FINALLY!

Ken Hoffman finds a goldmine for every '80s Houston Wrestling fan

Jake the Snake/Instagram

This article originally appeared on CultureMap.

I became a true Houstonian the first night I moved here from Phoenix. I pulled into a dump hotel on 610 near the Galleria, unhitched the 5-by-8 U-Haul packed with all my worldly possessions, and headed straight to the Sam Houston Coliseum for a night of Houston Wrestling.

The main event was the Sheepherders vs. the Fantastics in a tag-team cage match. It was love at first sight … of blood. I heard there was an expression in the south, if wrestlers wanted to see green (money), the promoter wanted to see red (blood). Who knows if that was true, probably isn't, doesn't matter.

Man, that was one wooly night. I grew up in the northeast, so the only wrestling I watched on TV was WWE (formerly WWF, formerly WWWF), and babyface stars like Bruno Sammartino, Pedro Morales, Bob Backlund, and heels like Macho Man Randy Savage, Larry Zbyszko, and the Wild Samoans. But I knew all about Houston Wrestling and Friday nights at the Coliseum from wrestling magazines. I couldn't wait.

I am a wrestling fan. I loved it as a kid, still do, even though it's changed, not sure for the better. Early on in Houston, I got to know Paul Boesch, the legendary wrestling promoter.

Ken wrestles with Houston Wrestling

Quick story about the time he blew up in a rage at me. I had a friend who worked for WWE up in Connecticut. He called one day and said, "We just signed Jake the Snake Roberts and he starts with us in two weeks. Well, Snake was the local champion in Houston, and that meant he had to drop the title before he left for WWE. It's was the unwritten rule in wrestling, if the champion was leaving a promotion, he lost the title on his way out.

Not the smartest thing I've ever done, I wrote in my little column, "Jake the Snake will defend his title Friday night against Dirty Dick Slater, and you can bet the ranch that Roberts will lose … because he's joining WWE in two weeks."

Boesch was so incensed that I gave away the ending to his main event, he had Roberts win the match. I changed the course of history! Two days later, when the match aired on Channel 39 (now CWB39), there was Roberts celebrating his win and threatening me to keep my mouth shut. I was scared to death, sitting in my underwear, watching on TV.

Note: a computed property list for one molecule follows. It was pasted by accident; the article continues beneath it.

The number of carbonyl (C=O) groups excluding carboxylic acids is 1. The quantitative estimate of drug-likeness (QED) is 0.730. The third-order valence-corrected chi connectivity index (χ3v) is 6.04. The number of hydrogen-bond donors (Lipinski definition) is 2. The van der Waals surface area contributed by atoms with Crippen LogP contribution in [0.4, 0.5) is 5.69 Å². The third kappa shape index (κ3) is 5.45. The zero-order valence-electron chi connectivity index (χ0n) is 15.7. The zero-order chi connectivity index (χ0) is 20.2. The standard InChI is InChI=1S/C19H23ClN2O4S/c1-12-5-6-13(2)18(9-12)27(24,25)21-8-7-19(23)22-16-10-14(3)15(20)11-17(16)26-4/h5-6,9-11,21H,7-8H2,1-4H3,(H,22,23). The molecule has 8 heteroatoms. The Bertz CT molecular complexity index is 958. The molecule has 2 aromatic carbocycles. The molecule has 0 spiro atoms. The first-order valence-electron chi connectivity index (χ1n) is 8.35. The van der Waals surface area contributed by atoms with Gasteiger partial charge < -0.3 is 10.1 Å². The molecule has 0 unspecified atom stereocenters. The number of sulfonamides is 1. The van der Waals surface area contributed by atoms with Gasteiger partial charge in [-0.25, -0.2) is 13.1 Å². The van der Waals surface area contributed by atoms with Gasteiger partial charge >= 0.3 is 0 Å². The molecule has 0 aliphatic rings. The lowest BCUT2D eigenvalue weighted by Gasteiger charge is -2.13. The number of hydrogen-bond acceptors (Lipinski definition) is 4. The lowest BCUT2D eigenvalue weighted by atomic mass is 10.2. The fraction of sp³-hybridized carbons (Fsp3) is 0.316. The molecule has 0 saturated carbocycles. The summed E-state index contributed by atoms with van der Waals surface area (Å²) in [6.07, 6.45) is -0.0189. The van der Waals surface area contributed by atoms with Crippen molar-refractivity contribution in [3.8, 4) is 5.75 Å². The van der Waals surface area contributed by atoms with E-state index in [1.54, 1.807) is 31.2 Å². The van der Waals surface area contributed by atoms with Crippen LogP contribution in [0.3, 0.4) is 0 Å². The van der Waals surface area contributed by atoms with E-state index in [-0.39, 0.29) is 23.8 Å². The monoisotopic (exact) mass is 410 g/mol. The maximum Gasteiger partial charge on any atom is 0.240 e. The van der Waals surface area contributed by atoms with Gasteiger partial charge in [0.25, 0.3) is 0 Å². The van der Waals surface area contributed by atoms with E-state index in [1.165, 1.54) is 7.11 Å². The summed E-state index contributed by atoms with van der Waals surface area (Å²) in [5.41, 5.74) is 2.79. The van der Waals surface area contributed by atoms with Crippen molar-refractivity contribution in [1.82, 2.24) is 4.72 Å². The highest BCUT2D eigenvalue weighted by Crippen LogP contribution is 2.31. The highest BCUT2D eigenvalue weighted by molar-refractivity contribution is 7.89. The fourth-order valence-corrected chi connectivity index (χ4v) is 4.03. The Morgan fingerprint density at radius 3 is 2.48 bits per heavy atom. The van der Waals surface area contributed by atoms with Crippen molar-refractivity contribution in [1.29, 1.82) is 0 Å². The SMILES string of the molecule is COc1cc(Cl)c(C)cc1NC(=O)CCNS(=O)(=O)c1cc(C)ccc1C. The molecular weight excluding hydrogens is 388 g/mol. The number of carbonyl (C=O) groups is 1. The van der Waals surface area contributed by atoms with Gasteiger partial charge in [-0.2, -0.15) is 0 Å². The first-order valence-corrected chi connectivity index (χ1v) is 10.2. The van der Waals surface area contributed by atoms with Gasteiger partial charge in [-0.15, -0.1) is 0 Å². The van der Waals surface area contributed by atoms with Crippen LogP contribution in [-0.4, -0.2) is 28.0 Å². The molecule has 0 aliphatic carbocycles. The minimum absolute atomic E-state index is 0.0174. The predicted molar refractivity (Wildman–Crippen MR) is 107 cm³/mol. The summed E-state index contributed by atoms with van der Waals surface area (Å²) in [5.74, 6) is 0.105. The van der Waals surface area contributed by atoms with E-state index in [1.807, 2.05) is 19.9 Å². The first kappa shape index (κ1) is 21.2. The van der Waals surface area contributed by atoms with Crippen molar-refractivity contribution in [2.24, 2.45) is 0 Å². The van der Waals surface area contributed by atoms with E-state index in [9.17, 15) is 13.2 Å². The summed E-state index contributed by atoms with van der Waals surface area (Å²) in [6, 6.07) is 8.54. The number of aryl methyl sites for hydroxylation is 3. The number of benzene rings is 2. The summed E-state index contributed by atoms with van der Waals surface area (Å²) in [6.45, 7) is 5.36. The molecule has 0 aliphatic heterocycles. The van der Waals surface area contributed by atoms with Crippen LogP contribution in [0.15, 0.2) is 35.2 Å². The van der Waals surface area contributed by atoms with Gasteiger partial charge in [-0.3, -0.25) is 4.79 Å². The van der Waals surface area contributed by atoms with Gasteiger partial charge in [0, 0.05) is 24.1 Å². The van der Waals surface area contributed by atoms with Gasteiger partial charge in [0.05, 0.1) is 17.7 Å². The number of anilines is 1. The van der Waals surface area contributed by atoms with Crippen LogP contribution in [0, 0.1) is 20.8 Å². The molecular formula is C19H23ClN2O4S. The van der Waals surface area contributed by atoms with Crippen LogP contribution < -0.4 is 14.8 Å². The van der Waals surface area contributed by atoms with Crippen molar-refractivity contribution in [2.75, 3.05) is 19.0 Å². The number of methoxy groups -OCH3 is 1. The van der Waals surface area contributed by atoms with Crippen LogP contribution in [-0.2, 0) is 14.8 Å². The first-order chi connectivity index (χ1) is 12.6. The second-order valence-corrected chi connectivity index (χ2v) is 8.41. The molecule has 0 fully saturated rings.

Do a YouTube search for "Jake Roberts threatens me." It's there. You'll understand why I was so frightened. Freddy Krueger in Nightmare on Elm Street had nothing on Snake Roberts.

I was hooked on Houston Wrestling, and Friday nights at the Coliseum became a ritual. But like many regional "territories," Boesh and Houston Wrestling was bought/forced out by Vince McMahon and WWE. Unlike other promotions, Boesch and his family (later lawyers) refused to sell the Houston Wrestling video library to McMahon.

For years, readers would ask, "How can I get tapes from Houston Wrestling? At long last, now.

Continue on CultureMap to learn how to get a DVD from Houston Wrestling.

WWE's Royal Rumble arrives this Sunday at Minute Maid Park. Photo by Paul Muth

I'm not a big sign guy.

You know sign guys. The people who write puns on posters. The ones who carry the letter "D" in one had and a cutout of a literal fence in the other. The "Houston, YOU have a problem" sign guys.

I tried it once when I was 14, was punched in the face, and sort of lost my appetite after that.

Let me explain.

It was April 1, 2001. Wrestlemania 17. I won't ask my parents how much it cost them, but my aunt and uncle scored floor seats to the greatest spectacle in sports entertainment in no better confines than the Astrodome herself and I got to tag along.

It was a hell of a show. Some say it was one of the best Wrestlemanias ever. The card was stacked, including a Triple-H match against the hometown hero The Undertaker that set the stage for the main event.

At precisely two hours and forty-eight minutes into the event, Undertaker sent Triple-H flying over the barricade and "INTO THE STANDS!"

"Holy crap," 14-year-old Paul thought. "They're headed right down my aisle."

Now I'm not sure how it works these days, but back then it was totally customary to bail on your seat and follow the fight as they weaved up and down the aisles. I wasn't about to miss the chance so I grabbed my poorly scribbled wrestling poster, glanced back and my Aunt for the OK, then darted after the action.